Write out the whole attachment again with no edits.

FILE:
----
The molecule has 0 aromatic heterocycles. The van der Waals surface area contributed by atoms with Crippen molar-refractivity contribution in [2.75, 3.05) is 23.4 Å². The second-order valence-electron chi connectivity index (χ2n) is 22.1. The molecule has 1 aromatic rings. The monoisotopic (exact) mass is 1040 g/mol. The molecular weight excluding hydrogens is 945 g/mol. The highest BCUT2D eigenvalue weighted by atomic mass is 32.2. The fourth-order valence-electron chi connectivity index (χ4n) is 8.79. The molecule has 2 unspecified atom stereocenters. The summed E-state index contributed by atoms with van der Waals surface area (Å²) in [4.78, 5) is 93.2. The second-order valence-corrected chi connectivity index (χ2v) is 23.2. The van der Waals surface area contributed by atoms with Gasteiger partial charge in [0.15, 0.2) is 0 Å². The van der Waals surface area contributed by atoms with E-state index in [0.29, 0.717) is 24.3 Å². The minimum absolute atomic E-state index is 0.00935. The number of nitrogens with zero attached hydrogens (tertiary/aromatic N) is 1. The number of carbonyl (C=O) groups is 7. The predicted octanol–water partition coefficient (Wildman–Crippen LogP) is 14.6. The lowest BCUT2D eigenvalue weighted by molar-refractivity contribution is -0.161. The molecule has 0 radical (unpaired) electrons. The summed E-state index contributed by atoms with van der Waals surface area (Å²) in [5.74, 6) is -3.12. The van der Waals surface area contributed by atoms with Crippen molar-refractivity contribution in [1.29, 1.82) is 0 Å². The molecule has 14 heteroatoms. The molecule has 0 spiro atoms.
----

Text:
The molecule has 0 aromatic heterocycles. The van der Waals surface area contributed by atoms with Crippen molar-refractivity contribution in [2.75, 3.05) is 23.4 Å². The second-order valence-electron chi connectivity index (χ2n) is 22.1. The molecule has 1 aromatic rings. The monoisotopic (exact) mass is 1040 g/mol. The molecular weight excluding hydrogens is 945 g/mol. The highest BCUT2D eigenvalue weighted by atomic mass is 32.2. The fourth-order valence-electron chi connectivity index (χ4n) is 8.79. The molecule has 2 unspecified atom stereocenters. The summed E-state index contributed by atoms with van der Waals surface area (Å²) in [4.78, 5) is 93.2. The second-order valence-corrected chi connectivity index (χ2v) is 23.2. The van der Waals surface area contributed by atoms with Gasteiger partial charge in [0.15, 0.2) is 0 Å². The van der Waals surface area contributed by atoms with E-state index in [0.29, 0.717) is 24.3 Å². The minimum absolute atomic E-state index is 0.00935. The number of nitrogens with zero attached hydrogens (tertiary/aromatic N) is 1. The number of carbonyl (C=O) groups is 7. The predicted octanol–water partition coefficient (Wildman–Crippen LogP) is 14.6. The lowest BCUT2D eigenvalue weighted by molar-refractivity contribution is -0.161. The molecule has 0 radical (unpaired) electrons. The summed E-state index contributed by atoms with van der Waals surface area (Å²) in [5.74, 6) is -3.12. The van der Waals surface area contributed by atoms with Crippen molar-refractivity contribution in [1.29, 1.82) is 0 Å². The molecule has 14 heteroatoms. The molecule has 0 spiro atoms.